The recent release of The Pirates vs The Premier League podcast series was a great opportunity to hear fresh voices and opinions on the Premier League’s piracy problems.
The Premier League has had piracy issues since its inception, although fundamentally no different to those endured by its broadcasting partners years before the Premier League even existed.
The podcast provided a platform where fans, experts, and other interested parties, were able to present their opinions on what motivates people to consume pirated streams to the detriment of the Premier League. There was even a slim chance that discussions would lead to solutions or at least some common ground.
Premier League Disinterested in Discussion
While there were no fresh surprises, the causes of piracy in the UK were certainly underlined; expensive subscriptions spread over multiple platforms, and zero access to 3pm games. The pirate counter-offer: cheap subscriptions with zero restrictions.
Somewhere between those disparate poles lies opportunity and the non-preachy nature of the podcast seemed as good a place as any to discuss or even tiptoe round the edges of a discussion involving the Premier League.
Unfortunately, the Premier League declined to appear; presumably because it’s their multi-billion pound business, and they’ll run it as they see fit, within the confines of the official 375-page 2023-2024 handbook (pdf).
With the Premier League apparently in no mood for discussion right now, it came as a surprise to see the name of its general counsel appear in news feeds as the UK enjoyed a Bank Holiday yesterday.
Deterrent Messaging – Paywalled
In an article published in the Financial Times, it was made abundantly clear that the Premier League’s attitude towards piracy (and how it can be reduced) has not changed. Premier League general counsel Kevin Plumb was extremely clear; piracy will meet the world’s richest football competition in the legal arena.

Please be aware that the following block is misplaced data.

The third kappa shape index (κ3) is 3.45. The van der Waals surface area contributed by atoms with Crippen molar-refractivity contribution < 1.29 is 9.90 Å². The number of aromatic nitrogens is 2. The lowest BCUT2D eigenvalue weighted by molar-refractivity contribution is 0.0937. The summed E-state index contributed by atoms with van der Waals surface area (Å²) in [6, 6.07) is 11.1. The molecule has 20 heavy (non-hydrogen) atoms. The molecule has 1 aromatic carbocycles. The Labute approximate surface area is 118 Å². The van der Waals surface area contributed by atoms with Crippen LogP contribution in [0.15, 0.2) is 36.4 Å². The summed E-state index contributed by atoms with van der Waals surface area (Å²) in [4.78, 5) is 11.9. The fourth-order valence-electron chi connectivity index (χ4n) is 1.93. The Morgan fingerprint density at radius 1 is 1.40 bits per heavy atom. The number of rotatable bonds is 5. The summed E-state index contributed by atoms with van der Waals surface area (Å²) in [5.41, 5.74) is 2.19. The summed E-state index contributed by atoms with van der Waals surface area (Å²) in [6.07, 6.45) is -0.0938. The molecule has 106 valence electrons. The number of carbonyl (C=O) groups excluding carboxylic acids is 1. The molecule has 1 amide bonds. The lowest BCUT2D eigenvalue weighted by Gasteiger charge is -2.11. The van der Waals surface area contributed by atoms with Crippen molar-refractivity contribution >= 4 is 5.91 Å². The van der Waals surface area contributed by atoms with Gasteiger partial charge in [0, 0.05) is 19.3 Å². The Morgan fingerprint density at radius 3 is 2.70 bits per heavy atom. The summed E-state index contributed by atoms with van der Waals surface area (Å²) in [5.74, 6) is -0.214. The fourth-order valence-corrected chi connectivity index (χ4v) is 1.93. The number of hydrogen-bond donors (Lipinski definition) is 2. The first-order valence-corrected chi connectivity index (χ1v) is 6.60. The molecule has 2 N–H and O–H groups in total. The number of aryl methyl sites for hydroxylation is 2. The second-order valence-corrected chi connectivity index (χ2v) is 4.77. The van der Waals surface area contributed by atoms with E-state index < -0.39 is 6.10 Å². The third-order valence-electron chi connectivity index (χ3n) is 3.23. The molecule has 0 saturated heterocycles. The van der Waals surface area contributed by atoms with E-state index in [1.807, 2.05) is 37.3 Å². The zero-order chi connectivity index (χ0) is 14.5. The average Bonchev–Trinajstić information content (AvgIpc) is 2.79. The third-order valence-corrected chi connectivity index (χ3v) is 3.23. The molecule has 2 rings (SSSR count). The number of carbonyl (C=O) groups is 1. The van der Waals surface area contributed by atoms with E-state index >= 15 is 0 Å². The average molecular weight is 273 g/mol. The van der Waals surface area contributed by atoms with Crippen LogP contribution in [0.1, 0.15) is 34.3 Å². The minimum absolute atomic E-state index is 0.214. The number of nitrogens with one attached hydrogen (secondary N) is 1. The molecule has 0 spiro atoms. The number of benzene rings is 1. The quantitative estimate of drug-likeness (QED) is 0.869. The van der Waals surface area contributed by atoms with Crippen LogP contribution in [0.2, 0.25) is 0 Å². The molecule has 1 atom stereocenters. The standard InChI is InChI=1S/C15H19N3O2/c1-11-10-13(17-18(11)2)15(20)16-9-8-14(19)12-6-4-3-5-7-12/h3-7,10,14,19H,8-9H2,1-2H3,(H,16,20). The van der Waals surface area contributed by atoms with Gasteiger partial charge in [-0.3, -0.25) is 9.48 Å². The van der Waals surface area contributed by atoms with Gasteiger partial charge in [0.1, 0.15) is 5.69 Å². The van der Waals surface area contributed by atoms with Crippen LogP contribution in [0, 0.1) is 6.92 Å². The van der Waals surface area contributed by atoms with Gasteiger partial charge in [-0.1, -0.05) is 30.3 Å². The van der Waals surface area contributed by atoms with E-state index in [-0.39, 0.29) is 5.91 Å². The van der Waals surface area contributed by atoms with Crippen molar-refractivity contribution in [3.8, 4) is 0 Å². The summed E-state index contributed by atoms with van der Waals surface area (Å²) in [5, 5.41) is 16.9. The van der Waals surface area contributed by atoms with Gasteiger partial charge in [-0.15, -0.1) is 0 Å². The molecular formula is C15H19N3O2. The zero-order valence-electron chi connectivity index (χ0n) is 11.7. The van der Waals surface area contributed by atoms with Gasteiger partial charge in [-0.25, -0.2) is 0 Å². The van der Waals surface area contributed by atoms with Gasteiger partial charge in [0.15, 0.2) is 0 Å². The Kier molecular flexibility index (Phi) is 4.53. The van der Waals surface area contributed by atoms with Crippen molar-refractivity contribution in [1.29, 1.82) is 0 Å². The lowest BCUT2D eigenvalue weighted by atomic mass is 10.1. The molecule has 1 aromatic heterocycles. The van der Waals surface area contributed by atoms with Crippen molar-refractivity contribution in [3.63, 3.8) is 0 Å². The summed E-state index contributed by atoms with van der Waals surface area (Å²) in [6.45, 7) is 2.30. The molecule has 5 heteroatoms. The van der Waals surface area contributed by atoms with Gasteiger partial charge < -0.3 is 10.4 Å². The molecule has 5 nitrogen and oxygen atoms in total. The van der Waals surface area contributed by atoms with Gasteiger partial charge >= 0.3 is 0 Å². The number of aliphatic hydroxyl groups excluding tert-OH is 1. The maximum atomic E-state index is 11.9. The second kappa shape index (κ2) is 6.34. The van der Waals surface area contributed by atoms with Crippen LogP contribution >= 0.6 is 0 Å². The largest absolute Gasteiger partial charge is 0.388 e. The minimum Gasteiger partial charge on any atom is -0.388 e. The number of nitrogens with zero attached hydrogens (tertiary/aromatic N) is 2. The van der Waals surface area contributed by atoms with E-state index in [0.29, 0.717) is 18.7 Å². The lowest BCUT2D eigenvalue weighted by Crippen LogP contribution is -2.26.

The Premier League’s status as an iconic and powerful global business dovetails perfectly with the reporting of the prestigious Financial Times. However, the article’s emphasis on deterrent anti-piracy messaging was published behind a paywall. Whether that was intentionally symbolic is unclear but football fans aren’t the only audience the Premier League has to consider.
The piece begins by noting that the Premier League will take a tougher stance against illegal streaming after beefing up its legal team and launching private prosecutions. More importantly, perhaps, this is all taking place as the Premier League prepares for a “multibillion auction of domestic television rights.” Given that being pummeled by pirates is imagery unlikely to increase bids, a zero-tolerance announcement to the business world makes a lot of sense.
“We don’t underestimate them. They’re really sophisticated now. There is always a challenge with finding people online,” Plumb told the FT.
“When I first started doing this, our top line priority would have been pubs. There’s a little bit of that now but piracy has evolved from peer-to-peer streaming to closed network subscriptions. You went from the pub to the teenagers in their bedrooms to families watching in their living room, and that then becomes a real priority for us,” he said.
The most significant deterrent message ever sent by the Premier League is still relatively fresh. In May, five men behind pirate IPTV service Flawless TV were sentenced to more than 30 years in prison, the end result of a private prosecution brought by the Premier League with significant support from Trading Standards and the police.
“Would you want to carry on this sort of business if you’re going to get 10 or 11 years in jail?” Plumb asked, referencing the sentence handed down to Flawless ringleader, Mark Gould.
Of course, the logical answer is no. The reality is that buying an illegal IPTV package is easier than ever and nothing changed when the sentences were handed down almost three months ago.
The Premier League understands its business better than anyone but history has shown that force alone cannot beat piracy. The Premier League is undoubtedly special but certainly not immune to having its deterrent threats ignored, even those not published behind a paywall.